We are drawn inexorably and tragically back to the raging controversy surrounding the proposed Islamic community center in Lower Manhattan. This country has been at war for almost a decade and that casualties mount daily. We narrowly avoided a cataclysmic collapse of the global economy and we continue to sort through the detritus of the damage wrought by Wall Street and our own inattention. Unemployment continues at effective double digit rates and hope is a flickering flame that has to be vigilantly guarded against the downdrafts of despair.

Yet, it would appear to a latter day Rip Van Winkle, if he were to awaken today, that the most important and compelling subject that has riveted the attention of the American body politic is the proposed Islamic community center in Lower Manhattan. All of the noted challenges and controversies are left in the shadow cast by this collision of titanic forces. One the one hand there is the Constitution of the United States and its very clear and unambiguous commitment to freedom of religion and its equally clear corollary that government will not interfere in the exercise of the right of religious freedom.

Arrayed against this seemingly formidable component of the foundation upon which this country was built is a gaggle of opponents with no coherent philosophy save a very ugly anti-Islamist undertone. That undertone is masked with calls for “sensitivity” to the feelings of the families of 9/11 victims and queries as to why the proposed center (which is not a mosque, although it will have a prayer room) has to be “so close” to the site of the new World Trade Center. And then there is an Alice in Wonderland exposition of the theory that while Muslims have the right to build their community center in Lower Manhattan, they have the responsibility to realize that some citizens would be offended by their presence and so they should move to another site. Perhaps in Siberia or Mars.

As we observe this conflagration of opposing views move across a landscape charred and scarred by extremism and venom, perhaps the cooling waters of fact and reason could be helpful. I am personally appalled at the vehemence of the expressions by opponents to the center. Could it be that 7 out of 10 Americans are against the site? Could it be that these 7 out of 10 Americans are unaware that Muslims died as innocent victims during the 9/11 catastrophe, as innocent as the Christian, Buddhist, Jewish, Hindu and atheist victims? Could it be that 7 out of 10 Americans are truly offended that an Islamic sponsored community center would be several blocks from the site of a World Trade Center?

Because, if that is the case what should be done about the two mosques that are already near the World Trade Center? One mosque is four blocks from the 9/11 site and has been there since 1970 – in effect before there was a World Trade Center. What should be done about the mosque that is 12 blocks from Ground Zero and has been in existence since 1985, or 16 years before 9/11? These mosques have been in continuous operation since 9/11 without question or concern and not once have the sensitivities and feelings of the families of 9/11 victims been mentioned. Not once.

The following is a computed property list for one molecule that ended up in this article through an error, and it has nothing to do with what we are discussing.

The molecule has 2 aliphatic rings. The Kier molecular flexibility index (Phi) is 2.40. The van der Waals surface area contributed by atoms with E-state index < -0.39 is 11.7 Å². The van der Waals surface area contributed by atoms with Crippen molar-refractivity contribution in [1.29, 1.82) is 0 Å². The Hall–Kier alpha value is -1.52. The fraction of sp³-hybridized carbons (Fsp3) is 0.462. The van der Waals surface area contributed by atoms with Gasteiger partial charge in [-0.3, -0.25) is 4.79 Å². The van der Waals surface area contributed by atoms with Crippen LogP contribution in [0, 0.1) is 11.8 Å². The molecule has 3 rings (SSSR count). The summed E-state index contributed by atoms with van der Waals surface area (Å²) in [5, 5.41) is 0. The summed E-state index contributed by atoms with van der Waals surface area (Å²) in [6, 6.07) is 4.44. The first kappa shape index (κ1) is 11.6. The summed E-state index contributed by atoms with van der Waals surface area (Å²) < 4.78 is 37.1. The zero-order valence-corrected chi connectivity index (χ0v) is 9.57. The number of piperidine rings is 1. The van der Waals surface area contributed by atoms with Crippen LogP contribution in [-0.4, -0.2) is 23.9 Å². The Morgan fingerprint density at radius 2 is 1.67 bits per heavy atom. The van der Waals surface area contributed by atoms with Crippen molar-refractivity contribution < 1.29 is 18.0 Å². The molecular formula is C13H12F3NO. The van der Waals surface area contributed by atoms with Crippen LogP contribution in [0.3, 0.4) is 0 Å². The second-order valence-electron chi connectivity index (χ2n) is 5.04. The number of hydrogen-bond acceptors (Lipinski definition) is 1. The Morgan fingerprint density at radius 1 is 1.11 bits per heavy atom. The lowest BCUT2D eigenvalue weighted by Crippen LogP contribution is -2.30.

Are we to infer that the opponents to the proposed center feel that 2 Islamic sites are enough? Or perhaps these two centers should also be dismantled and moved? Or is 4 blocks far enough away? Or 12 blocks? And, by the way, whatever happened to the Constitution of the United States?

Everything that is now being said about Muslims and mosques has been said about Jews and synagogues and Catholics and cathedrals and Protestants and their churches. Flames of intolerance have consumed untold legions of martyrs of every religion. The aspiration of tolerance is a very real aspect of what has made this country different. What a shame it would be for us to reverse the evolutionary process and return to the intolerance embodied by pogroms and holocausts and inquisitions since time immemorial.

If the rights of a minority are protected only when the majority is comfortable and looks favorably on that minority, then those rights are mere gossamer – a half-dream that disappears with the dawning of the dull sun of prejudice. If the exercise of rights set forth in the Constitution were subject to minority rule women might not have voted in Utah until very recently. If Constitutional rights were subject to a vote in North Carolina my father’s great grandparents might have never have moved from the Ford plantation.

There will always be a moment of pause between stated ideals and the full attainment of those ideals, but allowing the construction of the Lower Manhattan Islamic cultural center to be determined by some kind of neo-plebiscite a la American Idol would be shameful. To allow the exercise of religious freedom to be circumscribed because it is “insensitive” would make a mockery of the Constitution and provide the enemies of this country with custom made propaganda to recruit more misguided zealots.

Nonsense begets no sense. And we are all the worse for this very sad episode in the life and times of America.